by Laura Spark
Plumpkin is dead, and we have to get out of the house. Our neighbor Lila won Plumpkin in a school lottery. A squeaky-voiced, black guinea pig, Plumpkin was much loved by Lila and my twin 12-year old daughters, Lea and Naomi, who don?t have a pet of their own.
Our usual solution to the no-pet problem is to get outside. Hang out on the front porch and admire the neighbor?s cats. Run in the park at dusk and see if we can spot newborn bunnies. But today is one of those cold, grey days when it is hard to get moving?and maybe Plumpkin?s death calls for something more than a neighborhood walk.
So Lila has come over, and my husband, the girls and I get in the car. Our destination? A drive through Boston to Belle Isle Marsh Reservation that is, according to our guidebook ?Outdoor with Kids Boston: 100 Fun Places to Explore in and Around the City,? the last remaining salt marsh in Boston.
Before being settled and filled, back when the Back Bay area was actually a bay, Boston was a land mass edged by salt marshes, coastal grasslands that are regularly flooded by sea water. Along Boston Harbor, the Charles River and Mystic River, up to town of Saugus and down to the town of Quincy, the Massachusetts coast was lined with grasses and reeds. Soaked twice daily with ocean water, the marshes buffered the land beyond and provided a rich environment for birds, marine life and plants.
To get there, we drive up U.S. Route 1A, past tightly packed wooden houses, beyond the New England Casket Company, past Royal Roast Beef, past the Subway sandwich shop, then past the real subway, until we get to the Suffolk Downs MBTA stop across from the Belle Isle Marsh Reservation. Sandwiched between two densely populated areas on the northern edge of Boston?East Boston and the town of Chelsea?and the Atlantic Ocean, near Logan International Airport and across from the famous Suffolk Downs horse-racing track, this natural refuge seems wholly out of place. But of course the marsh was here first; the houses, donut shops and churches came later.
On a fall day, Belle Isle is all yellows, greys, rusts, orange, greens and browns below low-hanging cloud cover, a grey blue sky. Belle Isle Marsh is known for its birds, but all we see is airplanes: Alaskan Airlines, Southwest and Jet Blue. Lea, Naomi and Lila jump on a park bench and wave energetically at the sky. ?Bon voyage,? Lea calls.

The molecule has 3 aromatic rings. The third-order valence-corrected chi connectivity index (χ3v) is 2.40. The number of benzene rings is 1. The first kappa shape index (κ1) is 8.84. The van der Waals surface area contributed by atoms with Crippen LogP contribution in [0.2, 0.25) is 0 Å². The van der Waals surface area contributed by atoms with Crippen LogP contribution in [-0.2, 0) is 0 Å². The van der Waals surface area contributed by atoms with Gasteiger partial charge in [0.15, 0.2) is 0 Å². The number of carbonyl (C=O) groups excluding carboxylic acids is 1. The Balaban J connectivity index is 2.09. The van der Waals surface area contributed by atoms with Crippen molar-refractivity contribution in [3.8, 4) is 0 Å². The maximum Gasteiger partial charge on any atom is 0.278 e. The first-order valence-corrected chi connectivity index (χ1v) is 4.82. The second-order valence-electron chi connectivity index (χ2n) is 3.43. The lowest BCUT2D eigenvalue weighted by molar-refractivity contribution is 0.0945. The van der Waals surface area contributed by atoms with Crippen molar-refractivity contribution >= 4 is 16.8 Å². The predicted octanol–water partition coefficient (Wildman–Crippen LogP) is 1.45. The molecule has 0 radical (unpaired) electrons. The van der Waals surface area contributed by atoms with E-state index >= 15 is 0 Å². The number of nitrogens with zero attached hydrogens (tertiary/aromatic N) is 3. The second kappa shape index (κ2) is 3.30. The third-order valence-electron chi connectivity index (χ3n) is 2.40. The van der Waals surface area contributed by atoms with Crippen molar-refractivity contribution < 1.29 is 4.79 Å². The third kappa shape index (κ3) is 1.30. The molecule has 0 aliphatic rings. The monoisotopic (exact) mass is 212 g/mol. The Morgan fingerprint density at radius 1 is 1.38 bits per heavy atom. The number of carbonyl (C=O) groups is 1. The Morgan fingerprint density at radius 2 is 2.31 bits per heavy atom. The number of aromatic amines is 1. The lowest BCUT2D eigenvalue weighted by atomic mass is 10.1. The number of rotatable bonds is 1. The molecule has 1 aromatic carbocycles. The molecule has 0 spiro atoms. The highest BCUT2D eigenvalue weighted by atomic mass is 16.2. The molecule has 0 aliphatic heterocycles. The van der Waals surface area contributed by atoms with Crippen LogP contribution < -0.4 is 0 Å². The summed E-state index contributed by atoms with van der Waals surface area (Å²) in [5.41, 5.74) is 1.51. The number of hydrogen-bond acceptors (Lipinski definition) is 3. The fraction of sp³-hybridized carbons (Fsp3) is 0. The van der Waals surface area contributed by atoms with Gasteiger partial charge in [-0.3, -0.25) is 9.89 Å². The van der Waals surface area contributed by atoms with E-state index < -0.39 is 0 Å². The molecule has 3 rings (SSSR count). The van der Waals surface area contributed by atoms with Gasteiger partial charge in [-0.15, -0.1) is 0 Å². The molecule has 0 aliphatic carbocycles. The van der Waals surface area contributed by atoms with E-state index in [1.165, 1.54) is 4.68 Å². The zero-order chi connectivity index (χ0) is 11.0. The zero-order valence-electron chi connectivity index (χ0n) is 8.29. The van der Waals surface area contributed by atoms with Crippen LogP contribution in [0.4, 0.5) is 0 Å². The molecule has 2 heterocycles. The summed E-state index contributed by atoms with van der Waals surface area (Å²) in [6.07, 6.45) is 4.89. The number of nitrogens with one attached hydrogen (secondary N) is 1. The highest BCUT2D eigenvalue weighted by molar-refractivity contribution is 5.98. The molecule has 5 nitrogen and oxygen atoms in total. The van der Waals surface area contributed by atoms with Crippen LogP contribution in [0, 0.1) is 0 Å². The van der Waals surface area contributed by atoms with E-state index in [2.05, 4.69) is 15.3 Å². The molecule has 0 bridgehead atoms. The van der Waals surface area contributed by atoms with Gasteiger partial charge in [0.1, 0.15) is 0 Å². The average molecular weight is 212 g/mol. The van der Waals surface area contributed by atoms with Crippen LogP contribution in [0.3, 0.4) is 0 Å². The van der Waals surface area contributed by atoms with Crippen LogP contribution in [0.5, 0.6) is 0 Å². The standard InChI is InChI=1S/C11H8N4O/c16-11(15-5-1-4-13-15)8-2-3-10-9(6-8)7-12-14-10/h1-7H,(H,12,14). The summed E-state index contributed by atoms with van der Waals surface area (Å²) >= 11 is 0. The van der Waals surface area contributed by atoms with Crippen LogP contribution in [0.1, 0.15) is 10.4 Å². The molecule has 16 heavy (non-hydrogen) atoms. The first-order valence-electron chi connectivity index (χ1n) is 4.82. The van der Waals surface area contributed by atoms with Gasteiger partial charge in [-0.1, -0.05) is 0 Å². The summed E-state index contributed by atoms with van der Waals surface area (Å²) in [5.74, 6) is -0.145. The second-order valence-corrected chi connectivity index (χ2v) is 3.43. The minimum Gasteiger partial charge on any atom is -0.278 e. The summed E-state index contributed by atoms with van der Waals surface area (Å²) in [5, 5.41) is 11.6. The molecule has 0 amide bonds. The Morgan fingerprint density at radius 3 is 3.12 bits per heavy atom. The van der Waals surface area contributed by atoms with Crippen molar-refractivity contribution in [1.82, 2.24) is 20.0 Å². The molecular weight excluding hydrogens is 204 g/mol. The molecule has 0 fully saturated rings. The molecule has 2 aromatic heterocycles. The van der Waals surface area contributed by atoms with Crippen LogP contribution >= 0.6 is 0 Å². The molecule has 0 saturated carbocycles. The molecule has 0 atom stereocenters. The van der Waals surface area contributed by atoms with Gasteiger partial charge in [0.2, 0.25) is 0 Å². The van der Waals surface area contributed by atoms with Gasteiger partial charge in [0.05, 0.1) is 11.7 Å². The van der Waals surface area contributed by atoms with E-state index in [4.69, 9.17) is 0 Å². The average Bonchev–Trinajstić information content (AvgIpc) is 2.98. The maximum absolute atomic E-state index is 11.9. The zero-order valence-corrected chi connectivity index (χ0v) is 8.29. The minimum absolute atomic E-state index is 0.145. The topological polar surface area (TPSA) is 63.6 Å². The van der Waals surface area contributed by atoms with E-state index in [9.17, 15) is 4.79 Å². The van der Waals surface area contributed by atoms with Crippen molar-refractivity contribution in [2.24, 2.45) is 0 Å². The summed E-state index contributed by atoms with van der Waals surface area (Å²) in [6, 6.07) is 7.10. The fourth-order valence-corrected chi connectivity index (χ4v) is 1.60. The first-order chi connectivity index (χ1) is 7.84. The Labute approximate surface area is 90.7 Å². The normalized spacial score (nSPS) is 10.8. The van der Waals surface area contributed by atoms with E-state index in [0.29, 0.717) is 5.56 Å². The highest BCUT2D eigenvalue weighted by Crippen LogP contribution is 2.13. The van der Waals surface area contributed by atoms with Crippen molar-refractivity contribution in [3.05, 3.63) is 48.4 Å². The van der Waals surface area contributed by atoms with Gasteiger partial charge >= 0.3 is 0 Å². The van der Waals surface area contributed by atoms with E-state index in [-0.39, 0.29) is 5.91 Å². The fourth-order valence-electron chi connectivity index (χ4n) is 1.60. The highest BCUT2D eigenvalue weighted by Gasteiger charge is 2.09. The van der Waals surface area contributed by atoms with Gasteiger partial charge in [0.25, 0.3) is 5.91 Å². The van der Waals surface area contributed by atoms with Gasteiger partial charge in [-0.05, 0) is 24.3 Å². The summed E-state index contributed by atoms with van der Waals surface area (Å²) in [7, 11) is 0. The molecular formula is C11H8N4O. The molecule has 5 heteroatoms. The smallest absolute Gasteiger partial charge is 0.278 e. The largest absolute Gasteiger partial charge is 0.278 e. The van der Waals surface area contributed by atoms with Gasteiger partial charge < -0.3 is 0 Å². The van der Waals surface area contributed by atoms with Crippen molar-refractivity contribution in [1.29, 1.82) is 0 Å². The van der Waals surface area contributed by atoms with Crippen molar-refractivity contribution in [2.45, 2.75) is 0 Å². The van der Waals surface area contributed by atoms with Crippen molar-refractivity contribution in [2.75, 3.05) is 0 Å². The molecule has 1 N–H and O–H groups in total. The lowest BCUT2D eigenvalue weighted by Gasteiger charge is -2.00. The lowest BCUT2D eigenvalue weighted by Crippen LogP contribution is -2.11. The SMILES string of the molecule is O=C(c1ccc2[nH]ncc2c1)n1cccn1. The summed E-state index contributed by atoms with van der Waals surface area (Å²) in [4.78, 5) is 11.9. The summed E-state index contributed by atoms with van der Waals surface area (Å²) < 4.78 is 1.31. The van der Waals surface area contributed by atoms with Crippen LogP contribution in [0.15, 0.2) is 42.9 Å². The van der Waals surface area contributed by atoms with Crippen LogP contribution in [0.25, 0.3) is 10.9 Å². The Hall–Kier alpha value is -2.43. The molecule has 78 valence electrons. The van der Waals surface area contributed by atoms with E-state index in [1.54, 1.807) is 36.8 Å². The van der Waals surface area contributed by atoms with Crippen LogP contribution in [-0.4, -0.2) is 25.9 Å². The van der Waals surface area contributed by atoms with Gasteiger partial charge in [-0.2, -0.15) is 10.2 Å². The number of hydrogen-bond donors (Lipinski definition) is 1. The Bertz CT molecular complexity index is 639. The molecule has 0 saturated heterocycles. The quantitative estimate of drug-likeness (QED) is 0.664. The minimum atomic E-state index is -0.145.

We seem to be the only people here. We walk out one boardwalk to a small circle of water, then onto another that heads toward the ocean. The marsh is an expanse of low, horizontal yellows and greens, spotted with open water that?s surrounded in the distance by evidence of civilization: wooden tenements dotting the hills of East Boston and skyscrapers huddled in the downtown Financial District. Although our city life looms in the periphery of our vision, we focus on what?s before us: a flat, open space, wide with possibility.
Turning back, we pass concrete blocks, remnants of the Suffolk Downs Drive-In movie theater. There are orange pine needles on green grass, brown oak leaves curling on grey stone dust. As we cross a bridge spanning a clear stream, my husband, a seventh-grade art teacher, takes photos to post in his art class. We arrive at a wooden observation tower. From the top, we finally see birds: six great egrets, motionless, each balancing on a single leg.
We pass scrubby pines, birches, beech, oak trees, and in the mid-distance, dark skeletons of tree branches beyond which are trees, bright circles of yellow. My husband heads toward a narrow, muddy path into the reeds, and we follow. But the park feels so quiet, and the reeds reach several feet above our heads. Suddenly, taking this path doesn?t seem like a good idea.
?I feel like I am in a movie, and something bad is about to happen,? Naomi says.
Although we love finding solitude in outdoor spaces like this one, where the land gives clues to its past, it feels a little too quiet, the way a silent alleyway can feel ominous. We follow our instinctual unease and reverse course, heading to our car for the drive home.
When my daughters were 4 years old, Naomi said she didn?t like hiking. When I asked why, she thought for a minute and said, ?Too much walking.?
So why are we still dragging our kids out to the woods and marshes, occasionally heading down paths we really should avoid? Exercise, fresh air, exposure to different landscapes, I guess. But mostly we do it because we love the few moments we see animals in nature like egrets, reminding us that there are other worlds out there.
There are, of course, animals on our city street: cardinals and blue jays, mice, bees, spiders, and the occasional guinea pig. But there is something comforting about seeing animals in the wild, and a comfort, too, in the way nature can take back what was disrupted, the way white egrets can stand still in the water while planes roar overhead and subways roll across the street.
Laura Spark is an urban planner with expertise in affordable housing, homelessness, anti-poverty programs and sustainable development. She lives in Boston with her husband, artist Joe Carrigg, and twin daughters, Lea and Naomi Carrigg.